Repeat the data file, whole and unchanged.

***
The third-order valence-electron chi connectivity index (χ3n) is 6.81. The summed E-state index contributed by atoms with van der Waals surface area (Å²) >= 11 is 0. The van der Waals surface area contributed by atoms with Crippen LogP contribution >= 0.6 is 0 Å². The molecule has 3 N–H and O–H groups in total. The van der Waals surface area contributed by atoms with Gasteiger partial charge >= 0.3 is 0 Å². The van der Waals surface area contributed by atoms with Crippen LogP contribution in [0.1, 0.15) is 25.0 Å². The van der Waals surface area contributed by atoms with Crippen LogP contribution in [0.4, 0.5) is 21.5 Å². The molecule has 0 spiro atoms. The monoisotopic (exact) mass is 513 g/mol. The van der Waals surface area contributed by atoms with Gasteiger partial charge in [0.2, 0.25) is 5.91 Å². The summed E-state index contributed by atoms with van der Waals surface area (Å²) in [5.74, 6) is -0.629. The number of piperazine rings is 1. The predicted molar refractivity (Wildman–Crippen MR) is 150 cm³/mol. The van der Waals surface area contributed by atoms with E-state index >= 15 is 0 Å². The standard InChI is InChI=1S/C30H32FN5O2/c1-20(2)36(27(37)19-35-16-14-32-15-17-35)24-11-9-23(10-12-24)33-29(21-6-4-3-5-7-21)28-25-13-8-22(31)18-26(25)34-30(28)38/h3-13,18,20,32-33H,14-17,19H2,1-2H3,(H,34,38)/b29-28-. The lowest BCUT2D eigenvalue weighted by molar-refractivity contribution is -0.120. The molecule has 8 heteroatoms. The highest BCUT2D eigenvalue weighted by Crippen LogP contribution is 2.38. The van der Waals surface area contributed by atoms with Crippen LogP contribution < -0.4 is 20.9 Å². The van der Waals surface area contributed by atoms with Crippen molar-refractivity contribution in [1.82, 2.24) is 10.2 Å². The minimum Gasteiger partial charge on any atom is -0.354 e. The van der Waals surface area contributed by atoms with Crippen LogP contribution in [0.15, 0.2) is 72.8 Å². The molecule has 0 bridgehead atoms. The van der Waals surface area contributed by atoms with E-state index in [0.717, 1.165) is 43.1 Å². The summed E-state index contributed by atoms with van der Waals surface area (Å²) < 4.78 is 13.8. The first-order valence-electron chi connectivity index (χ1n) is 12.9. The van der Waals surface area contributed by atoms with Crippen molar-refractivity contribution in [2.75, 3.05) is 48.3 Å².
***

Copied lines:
The third-order valence-electron chi connectivity index (χ3n) is 6.81. The summed E-state index contributed by atoms with van der Waals surface area (Å²) >= 11 is 0. The van der Waals surface area contributed by atoms with Crippen LogP contribution >= 0.6 is 0 Å². The molecule has 3 N–H and O–H groups in total. The van der Waals surface area contributed by atoms with Gasteiger partial charge >= 0.3 is 0 Å². The van der Waals surface area contributed by atoms with Crippen LogP contribution in [0.1, 0.15) is 25.0 Å². The van der Waals surface area contributed by atoms with Crippen LogP contribution in [0.4, 0.5) is 21.5 Å². The molecule has 0 spiro atoms. The monoisotopic (exact) mass is 513 g/mol. The van der Waals surface area contributed by atoms with Gasteiger partial charge in [0.2, 0.25) is 5.91 Å². The summed E-state index contributed by atoms with van der Waals surface area (Å²) in [5.74, 6) is -0.629. The number of piperazine rings is 1. The predicted molar refractivity (Wildman–Crippen MR) is 150 cm³/mol. The van der Waals surface area contributed by atoms with E-state index >= 15 is 0 Å². The standard InChI is InChI=1S/C30H32FN5O2/c1-20(2)36(27(37)19-35-16-14-32-15-17-35)24-11-9-23(10-12-24)33-29(21-6-4-3-5-7-21)28-25-13-8-22(31)18-26(25)34-30(28)38/h3-13,18,20,32-33H,14-17,19H2,1-2H3,(H,34,38)/b29-28-. The lowest BCUT2D eigenvalue weighted by molar-refractivity contribution is -0.120. The molecule has 8 heteroatoms. The highest BCUT2D eigenvalue weighted by Crippen LogP contribution is 2.38. The van der Waals surface area contributed by atoms with Crippen LogP contribution < -0.4 is 20.9 Å². The van der Waals surface area contributed by atoms with Crippen molar-refractivity contribution in [1.82, 2.24) is 10.2 Å². The minimum Gasteiger partial charge on any atom is -0.354 e. The van der Waals surface area contributed by atoms with Crippen LogP contribution in [0.15, 0.2) is 72.8 Å². The molecule has 0 bridgehead atoms. The van der Waals surface area contributed by atoms with E-state index in [0.717, 1.165) is 43.1 Å². The summed E-state index contributed by atoms with van der Waals surface area (Å²) < 4.78 is 13.8. The first-order valence-electron chi connectivity index (χ1n) is 12.9. The van der Waals surface area contributed by atoms with Crippen molar-refractivity contribution in [2.75, 3.05) is 48.3 Å².